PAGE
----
I’m echoing what nearly every article about this movie says, if only because it’s true. The first two minutes of this movie are better than anything that will follow.
We start in a ghost town, where a laughing hooded figure buries a young boy alive. When the kid asks, “Who are you?” the reply is chilling: “You know me, Joey!” and then laughter, as the boy’s shocked face is shown and we see gigantic eyes fill the screen.
Seriously, if that’s all Terrified! was, people would still be talking about it and not just manaics like me.
The titles are so classy — just check out the whole opening at Art of the Title — that even the Crown International Pictures title card comes up as part of the animation and not just thrown out at the start of the movie.
Lew Landers’ last movie — he made The Raven at Universal before a long career that went from film to television — Terrified! is all about a college psychology student studying just how much terror a man can take. Once a killer starts hunting him, he gets first-hand knowledge.
Denver Pyle — years before he was Uncle Jessie — is in this as a lawman. Speaking of lawmen, Ben Frank, who was Inspector Lt. Mankiewicz in Death Wish 2, is in this. So is Barbara Luddy, who was one of the Disney players from 1955 to 1973, with her voice showing up as Lady in Lady and the Tramp, Merryweather in Sleeping Beauty and Rover in One Hundred and One Dalmatians. And oh wow — Robert Towers is here too, someday to be in Masters of the Universe as the strange-looking Skeletor minion Karg!
It’s not horrible, but man, that opening makes you hope for so much more.
Editor’s Note: Thanks to Dustin Fallon from Horror and Sons for this entry. He’s always been a big promoter of our site and has been instrumental when it comes to getting writers for our Mill Creek box set review projects. Dustin wrote this back on November 3, 2019, as part of our Mill Creek Pure Terror Month tribute of reviews. Well, in addition to that 50-film box set, this crazy film is also part of Mill Creek’s Gorehouse Greats 12-pack. This is a great review of seriously goofy film. No way we can re-review it any better than Dustin’s take.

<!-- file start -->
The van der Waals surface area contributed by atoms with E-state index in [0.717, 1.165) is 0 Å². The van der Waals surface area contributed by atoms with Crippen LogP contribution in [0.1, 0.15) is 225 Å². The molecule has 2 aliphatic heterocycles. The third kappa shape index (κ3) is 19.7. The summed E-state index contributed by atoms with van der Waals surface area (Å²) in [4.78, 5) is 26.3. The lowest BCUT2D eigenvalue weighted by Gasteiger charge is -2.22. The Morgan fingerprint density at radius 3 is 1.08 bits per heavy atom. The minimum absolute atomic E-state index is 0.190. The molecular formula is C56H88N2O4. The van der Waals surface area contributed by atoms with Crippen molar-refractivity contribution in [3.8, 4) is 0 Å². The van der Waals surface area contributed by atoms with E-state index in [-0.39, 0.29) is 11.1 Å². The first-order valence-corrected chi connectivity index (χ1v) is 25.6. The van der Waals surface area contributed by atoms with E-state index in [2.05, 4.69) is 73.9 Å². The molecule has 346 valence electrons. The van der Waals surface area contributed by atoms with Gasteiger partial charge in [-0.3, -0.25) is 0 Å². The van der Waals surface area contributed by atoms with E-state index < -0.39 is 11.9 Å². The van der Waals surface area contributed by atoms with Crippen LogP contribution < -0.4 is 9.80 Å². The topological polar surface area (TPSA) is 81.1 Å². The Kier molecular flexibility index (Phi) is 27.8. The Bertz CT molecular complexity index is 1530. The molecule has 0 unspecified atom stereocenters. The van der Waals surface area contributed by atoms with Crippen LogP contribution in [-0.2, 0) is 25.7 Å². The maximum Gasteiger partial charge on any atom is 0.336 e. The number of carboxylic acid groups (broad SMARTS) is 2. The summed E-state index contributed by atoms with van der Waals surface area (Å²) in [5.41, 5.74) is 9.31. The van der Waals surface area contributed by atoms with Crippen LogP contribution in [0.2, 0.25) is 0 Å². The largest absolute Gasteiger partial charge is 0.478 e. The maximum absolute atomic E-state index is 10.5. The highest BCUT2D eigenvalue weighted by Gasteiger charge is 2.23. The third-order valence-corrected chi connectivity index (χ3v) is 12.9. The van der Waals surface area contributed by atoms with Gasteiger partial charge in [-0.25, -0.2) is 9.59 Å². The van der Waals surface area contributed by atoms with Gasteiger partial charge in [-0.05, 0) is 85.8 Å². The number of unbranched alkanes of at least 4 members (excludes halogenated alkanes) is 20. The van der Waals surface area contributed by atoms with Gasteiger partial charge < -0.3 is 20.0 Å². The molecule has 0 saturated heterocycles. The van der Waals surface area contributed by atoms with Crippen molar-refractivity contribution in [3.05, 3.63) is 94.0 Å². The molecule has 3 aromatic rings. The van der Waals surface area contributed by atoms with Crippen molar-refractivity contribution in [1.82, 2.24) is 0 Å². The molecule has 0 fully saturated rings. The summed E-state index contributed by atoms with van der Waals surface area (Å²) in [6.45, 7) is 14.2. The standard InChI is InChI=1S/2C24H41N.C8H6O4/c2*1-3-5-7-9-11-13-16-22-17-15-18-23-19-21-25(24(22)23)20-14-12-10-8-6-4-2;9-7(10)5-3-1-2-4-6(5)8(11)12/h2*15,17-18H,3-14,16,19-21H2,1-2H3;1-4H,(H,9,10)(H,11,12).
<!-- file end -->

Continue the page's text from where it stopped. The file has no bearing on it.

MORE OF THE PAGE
They Saved Hitler’s Brain is a 1968 film directed by David Bradley, who also directed 2 well-known films starring Burt Lancaster, “Peer Gynt” and “Julius Caesar”.
You know what? Strike that last sentence.
The Madmen of Mandoras is a 1963 film from director David Bradley, who also directed 2 well-known films starring Burt Lancaster, “Peer Gynt” and “Julius Caesar”. They Saved Hitler’s Brain is really just the same damned movie, re-titled for television distribution in 1968 and featuring new footage shot specifically for its broadcast re-release.
The new footage, which is essentially an entirely new opening for the film, is a bunch of muddled nonsense that attempts to expand upon the original film’s plot, but in truth adds nothing of value or importance to the film, and actually slows down the film’s pacing. The film opens with a scientist who has been working on a secret government project to create a serum for the deadly chemical weapon known as “G-gas” (which the government fears may be used as a weapon by hostile countries) being blown to bits when he triggers a bomb connected to his car. A government agent, who looks suspiciously like Hall of Fame closer Dennis Eckersley, is assigned to the case.
The opening moments of The Madmen of Mandoras are edited into this new footage through the use of some rather abrupt and jarring transitions, with the difference in film quality immediately apparent. These scenes highlight a military briefing on the lethal “G-Gas”, where it is stated that the antidote must remain well guarded, as its falling into the wrong hands could have dire consequences for the entire world. Of course, this just means that a scientist working on the antidote is soon captured by agents of the surviving Third Reich!